Here is an improved version of you code which is about twice as fast on my system. It uses a new `pow_avx_fast` function which I created which does x^n for 8 floats at once using AVX. It does e.g. x^28 in 6 multiplications instead of 27. Please see further into my answer. I found a version which finds the result within some tolerance `xacc`. This could be much faster if the convergence happens quick.

``````inline __m256 pow_avx_fast(__m256 x, const int n) {
//n must be greater than zero
if(n%2 == 0) {
return pow_avx_fast(_mm256_mul_ps(x, x), n/2);
}
else {
if(n>1) return _mm256_mul_ps(x,pow_avx_fast(_mm256_mul_ps(x, x), (n-1)/2));
return x;
}
}

inline __m256 SSEnthRoot_fast(__m256 a, int root) {
// n_x+1 = (1/root)*((root-1) * x + a / pow(x,root-1))
__m256 R = _mm256_set1_ps((float)root);
__m256 Ni = _mm256_rcp_ps(R);
__m256 Nm = _mm256_set1_ps((float)(root -1));

__m256 x = _mm256_mul_ps(a,Ni);
for(int i = 0; i < 20 ; i ++) {
__m256 tmpx = pow_avx_fast(x, root-1);
//f over f'
__m256 tar = _mm256_mul_ps(a,_mm256_rcp_ps(tmpx));
//fmac with Ni*X+tar
//Multiplied by the inverse of power
x = _mm256_mul_ps(Ni,tar);
}
return x;
}
``````

For more information how to write an efficient `pow` function see these links http://en.wikipedia.org/wiki/Addition-chain_exponentiation and http://en.wikipedia.org/wiki/Exponentiation_by_squaring

Also, your initial guess might not be so good. Here is scalar code to find the nth root based on your method (but using the math `pow` function which is probably faster than yours). It takes about 50 iterations to solve the 4th root of 16 (which is 2). For the 20 iterations you use it returns over 4000 which is no where close to 2.0. So you will need to adjust your method to do enough iterations to ensure a reasonable answer within some tolerance.

``````float fx(float a, int n, float x) {
return 1.0f/n * ((n-1)*x + a/pow(x, n-1));
}
float scalar_nthRoot_v2(float a, int root) {
//sets initaial guess to 1 / (a * root)
float x = 1.0f/(a*root);
printf("x0 %f\n", x);
for(int i = 0; i<50; i++) {
x = fx(a, root, x);
printf("x %f\n", x);
}
return x;
}
``````

I got the formula for Newtons method from here. http://en.wikipedia.org/wiki/Nth_root_algorithm

Here is a version of your function which gives the result within a certain tolerance `xacc` or quits if no convergence after `nmax` iterations. This function could be much faster than your method if the convergence happens in less than 20 iterations. It requires that all eight floats converge at once. In other words, if seven converge and one does not then the other seven have to wait for the one that does not converge. That's the problem with SIMD (on the GPU as well) but in general it's still faster than doing it without SIMD.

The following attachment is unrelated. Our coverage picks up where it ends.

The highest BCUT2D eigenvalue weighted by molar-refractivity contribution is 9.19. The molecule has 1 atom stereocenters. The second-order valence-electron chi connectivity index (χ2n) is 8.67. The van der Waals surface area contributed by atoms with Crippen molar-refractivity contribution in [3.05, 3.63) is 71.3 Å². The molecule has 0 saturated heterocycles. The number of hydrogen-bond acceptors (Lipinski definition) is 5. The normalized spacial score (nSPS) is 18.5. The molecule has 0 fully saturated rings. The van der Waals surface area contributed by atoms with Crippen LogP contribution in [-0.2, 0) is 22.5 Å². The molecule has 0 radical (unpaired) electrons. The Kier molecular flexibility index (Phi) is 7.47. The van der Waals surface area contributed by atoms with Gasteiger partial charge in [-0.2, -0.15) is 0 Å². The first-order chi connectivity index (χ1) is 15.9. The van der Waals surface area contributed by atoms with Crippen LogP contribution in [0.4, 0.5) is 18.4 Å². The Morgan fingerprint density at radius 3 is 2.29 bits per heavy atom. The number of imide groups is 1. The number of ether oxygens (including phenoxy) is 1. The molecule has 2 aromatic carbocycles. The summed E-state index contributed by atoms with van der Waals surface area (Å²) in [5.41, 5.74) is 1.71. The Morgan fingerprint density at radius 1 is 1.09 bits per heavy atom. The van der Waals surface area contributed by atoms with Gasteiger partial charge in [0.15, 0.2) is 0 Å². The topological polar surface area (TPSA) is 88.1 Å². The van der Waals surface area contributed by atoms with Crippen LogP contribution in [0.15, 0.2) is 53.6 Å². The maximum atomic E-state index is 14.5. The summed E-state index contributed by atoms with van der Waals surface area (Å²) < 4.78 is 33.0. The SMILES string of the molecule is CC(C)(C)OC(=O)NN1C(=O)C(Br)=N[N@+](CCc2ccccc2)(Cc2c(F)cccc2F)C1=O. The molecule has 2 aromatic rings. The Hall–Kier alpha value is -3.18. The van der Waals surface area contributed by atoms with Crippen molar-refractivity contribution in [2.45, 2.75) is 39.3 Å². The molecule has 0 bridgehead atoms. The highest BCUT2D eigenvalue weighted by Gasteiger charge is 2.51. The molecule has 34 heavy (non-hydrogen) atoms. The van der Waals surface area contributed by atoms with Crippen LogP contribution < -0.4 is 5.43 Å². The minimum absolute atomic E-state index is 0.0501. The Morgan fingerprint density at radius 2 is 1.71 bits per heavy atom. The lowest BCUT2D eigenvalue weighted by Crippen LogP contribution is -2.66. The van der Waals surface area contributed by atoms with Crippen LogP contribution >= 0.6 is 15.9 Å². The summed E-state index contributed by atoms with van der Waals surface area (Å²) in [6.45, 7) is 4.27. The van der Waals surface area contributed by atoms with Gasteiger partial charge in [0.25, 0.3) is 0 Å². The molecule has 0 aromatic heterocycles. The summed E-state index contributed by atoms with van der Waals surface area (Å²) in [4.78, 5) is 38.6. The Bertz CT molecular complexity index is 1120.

``````int get_mask(const __m256 dx, const float xacc) {
__m256i mask = _mm256_castps_si256(_mm256_cmp_ps(dx, _mm256_set1_ps(xacc), _CMP_GT_OQ));
}

inline __m256 SSEnthRoot_fast_xacc(const __m256 a, const int root, const int nmax, float xacc) {
// n_x+1 = (1/root)*(root * x + a / pow(x,root))
__m256 R = _mm256_set1_ps((float)root);
__m256 Ni = _mm256_rcp_ps(R);
//__m256 Ni = _mm256_set1_ps(1.0f/root);
__m256 Nm = _mm256_set1_ps((float)(root -1));

__m256 x = _mm256_mul_ps(a,Ni);

for(int i = 0; i <nmax ; i ++) {
__m256 tmpx = pow_avx_fast(x, root-1);
__m256 tar = _mm256_mul_ps(a,_mm256_rcp_ps(tmpx));
tmpx = _mm256_mul_ps(Ni,tar);
__m256 dx = _mm256_sub_ps(tmpx,x);
dx = _mm256_max_ps(_mm256_sub_ps(_mm256_setzero_ps(), dx), dx); //fabs(dx)
int cnt = get_mask(dx, xacc);
if(cnt == 0) return x;
x = tmpx;
}
return x; //at least one value out of eight did not converge by nmax.
}
``````

Here is a more general version of the pow function for avx which works for n<=0 as well.

``````__m256 pow_avx(__m256 x, const int n) {
if(n<0) {
return pow_avx(_mm256_rcp_ps(x), -n);
}
else if(n == 0) {
return _mm256_set1_ps(1.0f);
}
else if(n == 1) {
return x;
}
else if(n%2 ==0) {
return pow_avx(_mm256_mul_ps(x, x), n/2);
}
else {
return _mm256_mul_ps(x,pow_avx(_mm256_mul_ps(x, x), (n-1)/2));
}
}
``````

Some other suggestions

You can use a SIMD math library which finds the nth root. SIMD math libraries for SSE and AVX

For Intel you can use SVML which is expensive and closed source (Intel's OpenCL driver uses SVML so with that you can get it for free). For AMD you can use LIBM which is free but closed source. There are several open source SIMD math libraries such as http://software-lisc.fbk.eu/avx_mathfun/ and https://bitbucket.org/eschnett/vecmathlib/wiki/Home

-

To set all elements of an `__m256` vector to a single value:

``````__m256 v = _mm256_set1_ps(1.0f);
``````

or in your specific case:

``````__m256 R =  _mm256_set1_ps((float)root);
__m256 Ni = _mm256_set1_ps((1.0f/(float)root));
__m256 Nm = _mm256_set1_ps((float)(root-1));
``````

Obviously you can get rid of the `FillArray` stuff once you've made this change.

-
``````pow(a,1/root) == exp( log(x) /root)